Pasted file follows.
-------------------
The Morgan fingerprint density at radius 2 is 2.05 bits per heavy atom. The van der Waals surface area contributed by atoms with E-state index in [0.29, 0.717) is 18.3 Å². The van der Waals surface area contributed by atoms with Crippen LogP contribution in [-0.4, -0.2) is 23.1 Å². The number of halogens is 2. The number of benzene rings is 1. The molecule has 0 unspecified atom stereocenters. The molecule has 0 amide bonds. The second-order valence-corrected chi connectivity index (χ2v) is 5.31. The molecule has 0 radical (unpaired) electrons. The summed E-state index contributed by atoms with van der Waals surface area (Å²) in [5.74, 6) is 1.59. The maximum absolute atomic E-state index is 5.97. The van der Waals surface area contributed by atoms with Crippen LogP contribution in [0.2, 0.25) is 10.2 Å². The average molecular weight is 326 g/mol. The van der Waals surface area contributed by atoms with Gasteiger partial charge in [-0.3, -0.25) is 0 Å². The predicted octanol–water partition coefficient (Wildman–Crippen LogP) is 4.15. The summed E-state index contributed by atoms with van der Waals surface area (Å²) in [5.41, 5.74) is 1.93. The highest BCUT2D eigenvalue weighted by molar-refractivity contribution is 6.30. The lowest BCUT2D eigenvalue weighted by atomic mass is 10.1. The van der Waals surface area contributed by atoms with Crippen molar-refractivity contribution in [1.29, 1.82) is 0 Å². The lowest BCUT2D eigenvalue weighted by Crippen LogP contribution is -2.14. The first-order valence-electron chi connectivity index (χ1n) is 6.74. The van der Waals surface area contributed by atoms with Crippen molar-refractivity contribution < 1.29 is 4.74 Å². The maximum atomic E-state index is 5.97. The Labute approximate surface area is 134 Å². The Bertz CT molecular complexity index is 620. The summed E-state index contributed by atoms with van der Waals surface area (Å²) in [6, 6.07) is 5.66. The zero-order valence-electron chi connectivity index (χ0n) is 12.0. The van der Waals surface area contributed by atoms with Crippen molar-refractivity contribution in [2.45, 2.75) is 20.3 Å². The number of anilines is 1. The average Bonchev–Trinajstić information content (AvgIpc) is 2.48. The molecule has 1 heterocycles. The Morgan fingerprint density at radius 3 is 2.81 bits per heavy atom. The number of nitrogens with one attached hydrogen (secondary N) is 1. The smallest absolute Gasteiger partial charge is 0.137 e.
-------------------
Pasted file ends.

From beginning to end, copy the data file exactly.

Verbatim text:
The Morgan fingerprint density at radius 2 is 2.05 bits per heavy atom. The van der Waals surface area contributed by atoms with E-state index in [0.29, 0.717) is 18.3 Å². The van der Waals surface area contributed by atoms with Crippen LogP contribution in [-0.4, -0.2) is 23.1 Å². The number of halogens is 2. The number of benzene rings is 1. The molecule has 0 unspecified atom stereocenters. The molecule has 0 amide bonds. The second-order valence-corrected chi connectivity index (χ2v) is 5.31. The molecule has 0 radical (unpaired) electrons. The summed E-state index contributed by atoms with van der Waals surface area (Å²) in [5.74, 6) is 1.59. The maximum absolute atomic E-state index is 5.97. The van der Waals surface area contributed by atoms with Crippen LogP contribution in [0.2, 0.25) is 10.2 Å². The average molecular weight is 326 g/mol. The van der Waals surface area contributed by atoms with Gasteiger partial charge in [-0.3, -0.25) is 0 Å². The predicted octanol–water partition coefficient (Wildman–Crippen LogP) is 4.15. The summed E-state index contributed by atoms with van der Waals surface area (Å²) in [5.41, 5.74) is 1.93. The highest BCUT2D eigenvalue weighted by molar-refractivity contribution is 6.30. The lowest BCUT2D eigenvalue weighted by atomic mass is 10.1. The van der Waals surface area contributed by atoms with Crippen molar-refractivity contribution in [1.29, 1.82) is 0 Å². The lowest BCUT2D eigenvalue weighted by Crippen LogP contribution is -2.14. The first-order valence-electron chi connectivity index (χ1n) is 6.74. The van der Waals surface area contributed by atoms with Crippen molar-refractivity contribution < 1.29 is 4.74 Å². The maximum atomic E-state index is 5.97. The Labute approximate surface area is 134 Å². The Bertz CT molecular complexity index is 620. The summed E-state index contributed by atoms with van der Waals surface area (Å²) in [6, 6.07) is 5.66. The zero-order valence-electron chi connectivity index (χ0n) is 12.0. The van der Waals surface area contributed by atoms with Crippen molar-refractivity contribution in [2.45, 2.75) is 20.3 Å². The number of anilines is 1. The average Bonchev–Trinajstić information content (AvgIpc) is 2.48. The molecule has 1 heterocycles. The Morgan fingerprint density at radius 3 is 2.81 bits per heavy atom. The number of nitrogens with one attached hydrogen (secondary N) is 1. The smallest absolute Gasteiger partial charge is 0.137 e.